In conclusion, the feeding of 10 or 15% FSP to nursery pigs diet improved feed efficiency, amino acids digestibility and blood urea nitrogen and total protein concentrations in blood. Therefore, it is suggested that FSP (fermented soy protein) can be used to replace soybean meal in diets for weaned pigs.

Received May 9, 2007; Accepted July 22, 2007

REFERENCES

AOAC. 1995. Official method of analysis. 16th Edition. Association of Official Analytical Chemists, Washington, DC. USA.

Anderson, R. L., J. J. Rackis and W. H. Tallent. 1979. Biologically active substances in soy products (Ed. H. L. Wilcke, D. T. Hopkins and D. H. Waggle) Soy Protein and Human Nutrition. pp. 209-233. Academic Press, New York.

Bassily, J. A., K. G. Michael and A. K. Saild. 1982. Blood urea content for evaluating dietary protein quality. Br. J. Nutr. 24:983.

Duncan, D. B. 1955. Multiple range and multiple F test. Biometrics. 11:1-42.

Eggum, B. O. 1970. Blood urea measurement as a technique for assessing protein quality. Br. J. Nutr. 24:983.

Hong, K. J., C. H. Lee and S. W. Kim. 2004. Aspergillus oryzae GB-107 fermentation improves nutritional quality of food soybeans and feed soybean meals. J. Med. Food. 7:430.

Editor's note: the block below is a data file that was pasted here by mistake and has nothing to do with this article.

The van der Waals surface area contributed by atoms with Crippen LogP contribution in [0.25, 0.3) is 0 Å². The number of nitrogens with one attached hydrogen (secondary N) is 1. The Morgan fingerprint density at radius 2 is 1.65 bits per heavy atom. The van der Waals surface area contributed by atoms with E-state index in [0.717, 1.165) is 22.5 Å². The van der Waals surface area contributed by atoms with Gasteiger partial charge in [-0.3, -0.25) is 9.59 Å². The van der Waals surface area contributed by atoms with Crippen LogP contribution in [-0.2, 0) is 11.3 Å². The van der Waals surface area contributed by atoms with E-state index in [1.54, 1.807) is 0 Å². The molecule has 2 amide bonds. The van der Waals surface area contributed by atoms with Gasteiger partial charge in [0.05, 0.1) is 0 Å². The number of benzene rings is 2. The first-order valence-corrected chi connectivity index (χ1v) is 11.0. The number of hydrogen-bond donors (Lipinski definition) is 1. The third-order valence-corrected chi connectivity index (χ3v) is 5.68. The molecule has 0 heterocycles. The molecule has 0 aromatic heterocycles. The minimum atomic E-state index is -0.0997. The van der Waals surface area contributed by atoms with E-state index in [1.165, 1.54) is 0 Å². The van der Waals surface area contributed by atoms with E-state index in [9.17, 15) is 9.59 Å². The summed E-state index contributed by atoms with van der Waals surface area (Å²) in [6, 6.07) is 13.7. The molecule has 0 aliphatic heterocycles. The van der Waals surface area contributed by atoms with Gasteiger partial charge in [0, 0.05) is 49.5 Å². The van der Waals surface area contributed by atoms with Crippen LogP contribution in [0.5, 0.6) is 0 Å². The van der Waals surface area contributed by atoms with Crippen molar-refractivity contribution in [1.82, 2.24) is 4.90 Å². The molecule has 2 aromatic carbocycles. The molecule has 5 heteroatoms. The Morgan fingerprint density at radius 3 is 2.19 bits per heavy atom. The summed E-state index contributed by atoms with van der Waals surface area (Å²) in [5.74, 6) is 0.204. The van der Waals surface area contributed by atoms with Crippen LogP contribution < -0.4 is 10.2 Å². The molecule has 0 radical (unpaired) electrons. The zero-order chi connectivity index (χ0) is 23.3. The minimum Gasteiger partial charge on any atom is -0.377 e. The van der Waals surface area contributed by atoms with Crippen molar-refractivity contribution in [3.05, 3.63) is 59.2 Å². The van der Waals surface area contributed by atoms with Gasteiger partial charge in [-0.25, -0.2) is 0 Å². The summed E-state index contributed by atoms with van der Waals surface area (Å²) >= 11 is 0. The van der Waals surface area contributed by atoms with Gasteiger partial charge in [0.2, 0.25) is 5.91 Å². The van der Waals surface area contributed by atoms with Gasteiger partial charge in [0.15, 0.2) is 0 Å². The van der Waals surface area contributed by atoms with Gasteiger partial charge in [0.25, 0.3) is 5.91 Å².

Kelly, D., J. A. Smyth and K. J. McCracken. 1991. Digestive development in the early weaned pig. I. Effect of continuous nutrient supply on the development of the digestive tract and on changes in the digestive enzyme activity during the first week post-weaning. Br. J. Nutr. 65:169-180.

Kiers, J. L., A. E. A. van Laeken, F. M. Rombouts and M. J. R. Nout. 2000. In vitro digestibility of bacillus fermented soya bean. Int. J. Food. Micobiol. 60:163.

Kiers, J. L., J. C. Meijer, M. J. R. Nout, F. M. Rombouts, M. J. A. Nabuurs and J. van der Meulen. 2003. Effect of fermented soya beans on diarrhea and feed efficiency in weaned piglets. J. Appl. Microbiol. 95:545.

Kim, Y. C. 2004. Evaluation of availability for fermented soybean meal in weanling pigs. Ph. D. Thesis, Department of Animal Resources and Science, Seoul, Korea.

Kim, S. W., R. D. Mateo and F. Ji. 2005. Fermented soybean meal as a protein source in nursery diets replacing dried skim milk. J. Anim. Sci. 83(Suppl. 1):116.

Kim, Y. G., J. D. Lohakare, J. H. Yun, S. Heo and B. J. Chae. 2007. Effect of feeding levels of microbial fermented soy protein on the growth performance, nutrient digestibility and intestinal morphology in weaned piglets. Asian-Aust. J. Anim. Sci. 20:399-404.